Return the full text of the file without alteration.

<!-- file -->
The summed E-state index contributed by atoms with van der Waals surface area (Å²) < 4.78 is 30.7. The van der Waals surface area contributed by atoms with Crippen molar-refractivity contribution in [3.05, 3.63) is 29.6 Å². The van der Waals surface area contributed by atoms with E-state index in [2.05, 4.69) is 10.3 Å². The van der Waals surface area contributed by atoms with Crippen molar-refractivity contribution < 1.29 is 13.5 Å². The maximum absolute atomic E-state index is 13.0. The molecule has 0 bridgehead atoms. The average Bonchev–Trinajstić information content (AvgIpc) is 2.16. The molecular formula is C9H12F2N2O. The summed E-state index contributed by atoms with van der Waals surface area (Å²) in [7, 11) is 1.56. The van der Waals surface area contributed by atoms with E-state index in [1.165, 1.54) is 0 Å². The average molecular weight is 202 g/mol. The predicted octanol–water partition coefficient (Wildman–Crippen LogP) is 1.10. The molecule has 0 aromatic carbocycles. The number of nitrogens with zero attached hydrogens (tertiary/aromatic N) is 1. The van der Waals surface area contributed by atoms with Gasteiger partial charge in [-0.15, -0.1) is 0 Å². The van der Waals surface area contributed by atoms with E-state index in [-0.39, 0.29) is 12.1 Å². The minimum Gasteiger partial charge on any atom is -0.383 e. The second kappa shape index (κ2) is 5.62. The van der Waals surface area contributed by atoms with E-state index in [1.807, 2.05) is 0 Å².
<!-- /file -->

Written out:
The summed E-state index contributed by atoms with van der Waals surface area (Å²) < 4.78 is 30.7. The van der Waals surface area contributed by atoms with Crippen molar-refractivity contribution in [3.05, 3.63) is 29.6 Å². The van der Waals surface area contributed by atoms with E-state index in [2.05, 4.69) is 10.3 Å². The van der Waals surface area contributed by atoms with Crippen molar-refractivity contribution < 1.29 is 13.5 Å². The maximum absolute atomic E-state index is 13.0. The molecule has 0 bridgehead atoms. The average Bonchev–Trinajstić information content (AvgIpc) is 2.16. The molecular formula is C9H12F2N2O. The summed E-state index contributed by atoms with van der Waals surface area (Å²) in [7, 11) is 1.56. The van der Waals surface area contributed by atoms with E-state index in [1.165, 1.54) is 0 Å². The average molecular weight is 202 g/mol. The predicted octanol–water partition coefficient (Wildman–Crippen LogP) is 1.10. The molecule has 0 aromatic carbocycles. The number of nitrogens with zero attached hydrogens (tertiary/aromatic N) is 1. The van der Waals surface area contributed by atoms with Gasteiger partial charge in [-0.15, -0.1) is 0 Å². The van der Waals surface area contributed by atoms with E-state index in [-0.39, 0.29) is 12.1 Å². The minimum Gasteiger partial charge on any atom is -0.383 e. The second kappa shape index (κ2) is 5.62. The van der Waals surface area contributed by atoms with E-state index in [1.807, 2.05) is 0 Å².